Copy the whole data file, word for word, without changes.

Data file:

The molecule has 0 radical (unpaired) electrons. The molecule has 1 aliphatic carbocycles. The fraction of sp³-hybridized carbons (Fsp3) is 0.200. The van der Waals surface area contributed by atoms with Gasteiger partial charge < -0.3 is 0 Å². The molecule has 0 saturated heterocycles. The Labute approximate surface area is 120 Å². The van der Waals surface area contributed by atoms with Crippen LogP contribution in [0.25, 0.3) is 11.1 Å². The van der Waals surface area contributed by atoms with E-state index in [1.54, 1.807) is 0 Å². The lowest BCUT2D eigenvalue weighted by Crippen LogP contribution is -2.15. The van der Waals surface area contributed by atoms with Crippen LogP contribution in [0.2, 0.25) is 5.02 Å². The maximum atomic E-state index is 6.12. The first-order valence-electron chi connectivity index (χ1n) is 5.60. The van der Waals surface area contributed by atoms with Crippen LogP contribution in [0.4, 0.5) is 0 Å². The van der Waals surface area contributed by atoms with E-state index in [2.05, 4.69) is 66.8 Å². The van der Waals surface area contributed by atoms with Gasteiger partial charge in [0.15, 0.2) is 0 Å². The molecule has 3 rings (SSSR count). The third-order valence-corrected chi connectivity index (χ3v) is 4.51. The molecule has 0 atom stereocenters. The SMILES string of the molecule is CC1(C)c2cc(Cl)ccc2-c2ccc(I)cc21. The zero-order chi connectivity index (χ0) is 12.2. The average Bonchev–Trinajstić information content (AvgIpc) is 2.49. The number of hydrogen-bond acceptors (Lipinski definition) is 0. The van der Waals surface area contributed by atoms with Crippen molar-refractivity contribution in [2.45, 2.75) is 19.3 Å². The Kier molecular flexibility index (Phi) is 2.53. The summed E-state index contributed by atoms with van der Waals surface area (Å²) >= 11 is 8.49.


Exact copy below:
The molecule has 0 radical (unpaired) electrons. The molecule has 1 aliphatic carbocycles. The fraction of sp³-hybridized carbons (Fsp3) is 0.200. The van der Waals surface area contributed by atoms with Gasteiger partial charge < -0.3 is 0 Å². The molecule has 0 saturated heterocycles. The Labute approximate surface area is 120 Å². The van der Waals surface area contributed by atoms with Crippen LogP contribution in [0.25, 0.3) is 11.1 Å². The van der Waals surface area contributed by atoms with E-state index in [1.54, 1.807) is 0 Å². The lowest BCUT2D eigenvalue weighted by Crippen LogP contribution is -2.15. The van der Waals surface area contributed by atoms with Crippen LogP contribution in [0.2, 0.25) is 5.02 Å². The maximum atomic E-state index is 6.12. The first-order valence-electron chi connectivity index (χ1n) is 5.60. The van der Waals surface area contributed by atoms with Crippen LogP contribution in [0.4, 0.5) is 0 Å². The van der Waals surface area contributed by atoms with E-state index in [2.05, 4.69) is 66.8 Å². The van der Waals surface area contributed by atoms with Gasteiger partial charge in [0.15, 0.2) is 0 Å². The molecule has 3 rings (SSSR count). The third-order valence-corrected chi connectivity index (χ3v) is 4.51. The molecule has 0 atom stereocenters. The SMILES string of the molecule is CC1(C)c2cc(Cl)ccc2-c2ccc(I)cc21. The zero-order chi connectivity index (χ0) is 12.2. The average Bonchev–Trinajstić information content (AvgIpc) is 2.49. The number of hydrogen-bond acceptors (Lipinski definition) is 0. The van der Waals surface area contributed by atoms with Crippen molar-refractivity contribution in [2.45, 2.75) is 19.3 Å². The Kier molecular flexibility index (Phi) is 2.53. The summed E-state index contributed by atoms with van der Waals surface area (Å²) >= 11 is 8.49.